Lakeport Bryce Allemann’s 1967 Volkswagen bus isn’t just a piece of history — it’s a connection to his past, to his family.
In the 1970s, he and his brother and sister piled into the Westfalia Tin Top Walkthrough for family hiking and camping trips up and down the California coast. First, the Volkswagen belonged to Allemann’s grandparents, but when they grew too old to keep it running, his parents received the car. For a number of years the car sat broken down and unused, until Allemann obtained his driver’s license. His father said he could drive the bus if he fixed it up. So Allemann got to work.
The ‘67 Westfalia took him through college, where he met his wife, Kathy Hicks. He was thankful she wasn’t “scared away” by his old rusty car, he said with a laugh.
About five years ago, the couple finally found themselves with enough time to begin restoring the bus. And while Allemann isn’t too handy with body work, he’s always had the mechanical expertise needed to keep a classic car running. “If you own a Volkswagen that means you’re going to break down somewhere, sometime,” Allemann added. “You have to be ready.”
The cars were relatively cheap back in the day — his Westfalia cost approximately $4,000 in 1967 — and they require constant upkeep. Every 3,000 miles the valves have to be adjusted and the oil needs to be changed.
But Allemann doesn’t mind the work. In fact, it’s what he likes most about the car. “I’m fascinated with the mechanics of it,” he said. “I have a very organized mind and it’s the puzzle of it, that great feeling of success when everything does go right, because there’s plenty of things to go wrong.”
Allemann has kept the car on the road ever since he was a teenager. Sometimes he and Hicks head out to car shows, like the VW show at Library Park in Lakeport last weekend. The couple is from Richmond, but they made the trip to Lake County for the relaxed atmosphere and the impressive camping.
Car shows are something of a highlight for the couple. They’ve found that Volkswagen people are a universally friendly bunch, always willing to lend a hand to another VW enthusiast. As such, Allemann is constantly learning something new about his bus. “You’ll see somebody straight and proper wearing a tie talking to someone with dreadlocks and they have this common connection,” he said.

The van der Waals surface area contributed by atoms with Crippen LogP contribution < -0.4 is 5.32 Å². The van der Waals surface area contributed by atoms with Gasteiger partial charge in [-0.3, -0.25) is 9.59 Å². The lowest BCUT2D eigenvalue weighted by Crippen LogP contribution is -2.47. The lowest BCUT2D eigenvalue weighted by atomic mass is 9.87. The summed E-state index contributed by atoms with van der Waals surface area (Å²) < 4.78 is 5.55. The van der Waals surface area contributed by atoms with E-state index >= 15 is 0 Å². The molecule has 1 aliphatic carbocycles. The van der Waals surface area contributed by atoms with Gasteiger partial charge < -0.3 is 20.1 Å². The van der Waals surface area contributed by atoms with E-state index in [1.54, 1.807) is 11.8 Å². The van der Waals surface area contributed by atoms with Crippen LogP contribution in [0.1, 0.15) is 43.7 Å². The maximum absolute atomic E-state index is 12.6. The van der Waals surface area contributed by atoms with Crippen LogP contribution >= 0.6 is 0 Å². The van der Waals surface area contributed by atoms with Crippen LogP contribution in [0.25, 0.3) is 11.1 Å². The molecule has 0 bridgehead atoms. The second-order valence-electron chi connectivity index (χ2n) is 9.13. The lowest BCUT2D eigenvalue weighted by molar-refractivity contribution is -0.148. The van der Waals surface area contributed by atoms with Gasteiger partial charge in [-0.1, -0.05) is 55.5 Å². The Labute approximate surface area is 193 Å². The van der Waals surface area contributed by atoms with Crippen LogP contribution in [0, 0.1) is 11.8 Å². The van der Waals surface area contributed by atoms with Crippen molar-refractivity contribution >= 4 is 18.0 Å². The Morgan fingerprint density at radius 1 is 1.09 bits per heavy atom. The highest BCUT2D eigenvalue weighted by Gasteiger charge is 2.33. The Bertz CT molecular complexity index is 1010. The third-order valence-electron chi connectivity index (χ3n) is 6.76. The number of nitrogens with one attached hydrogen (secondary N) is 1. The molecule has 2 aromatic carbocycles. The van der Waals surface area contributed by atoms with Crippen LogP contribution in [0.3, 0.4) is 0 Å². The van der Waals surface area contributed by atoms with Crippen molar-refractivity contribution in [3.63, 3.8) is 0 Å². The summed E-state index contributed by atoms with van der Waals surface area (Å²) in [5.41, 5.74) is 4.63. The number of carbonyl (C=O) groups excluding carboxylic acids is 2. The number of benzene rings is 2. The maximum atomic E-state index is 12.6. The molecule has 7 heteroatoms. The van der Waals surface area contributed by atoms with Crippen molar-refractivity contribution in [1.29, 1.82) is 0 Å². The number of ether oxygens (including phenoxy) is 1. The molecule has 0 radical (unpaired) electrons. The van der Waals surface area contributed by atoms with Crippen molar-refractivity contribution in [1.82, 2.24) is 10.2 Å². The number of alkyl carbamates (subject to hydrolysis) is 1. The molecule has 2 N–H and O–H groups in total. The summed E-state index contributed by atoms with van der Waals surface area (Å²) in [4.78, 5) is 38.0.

But Alleman and Hicks don’t only drive the bus to shows. Sometimes Allemann takes the Westfalia to work and on errands. He and Hicks load it up for weekend camping trips regularly.
Volkswagen buses aren’t exactly known for their safety, not when the driver and passenger are sitting right at the windshield. There’s no crumple zone, nothing to stop you from getting maimed in an accident. Some might call Allemann and Hicks brave for taking to the road, but Allemann disagrees. “You have to be kind of crazy to drive it,” he joked.
And with other cars zipping by without a thought, handling a VW bus is more dangerous than ever. “You actually have to be, nowadays, even more vigilant than you were in the past,” Allemann said.
But there are benefits to getting behind the wheel of a Westfalia Walkthrough, too. Although you’re forced to constantly drive in the slow lane, the paces allows you to enjoy the journey just a little more.
Whenever Allemann steps behind the wheel, there’s a weight to the bus’s history. His grandparents and his father have passed away, but he feels closer to them when he heads out on the open road.
It’s an interesting contrast to his father’s opinion on cars. He believed that vehicles were for utilitarian purposes only, that they were objects, not sentimental pieces or anything to show off. “My dad used to always say, a car should never be an extension of your personality, and yet I feel that it is,” Allemann said. “Because to me this is partially my father, this is partially my grandparents.”
In that vein, they plan to keep the car in the family for a long time to come. Allemann and Hicks don’t have children of their own, but they have nieces and nephews they’ll pass it along to when the time comes.
Until then, they’ll enjoy everything their 1967 Westfalia Tin Top Walkthrough has to offer. And you can be sure they’ll be back to Lake County soon.
Jennifer Gruenke can be reached at 900-2019.
Article source: http://www.record-bee.com/article/NQ/20160621/NEWS/160629967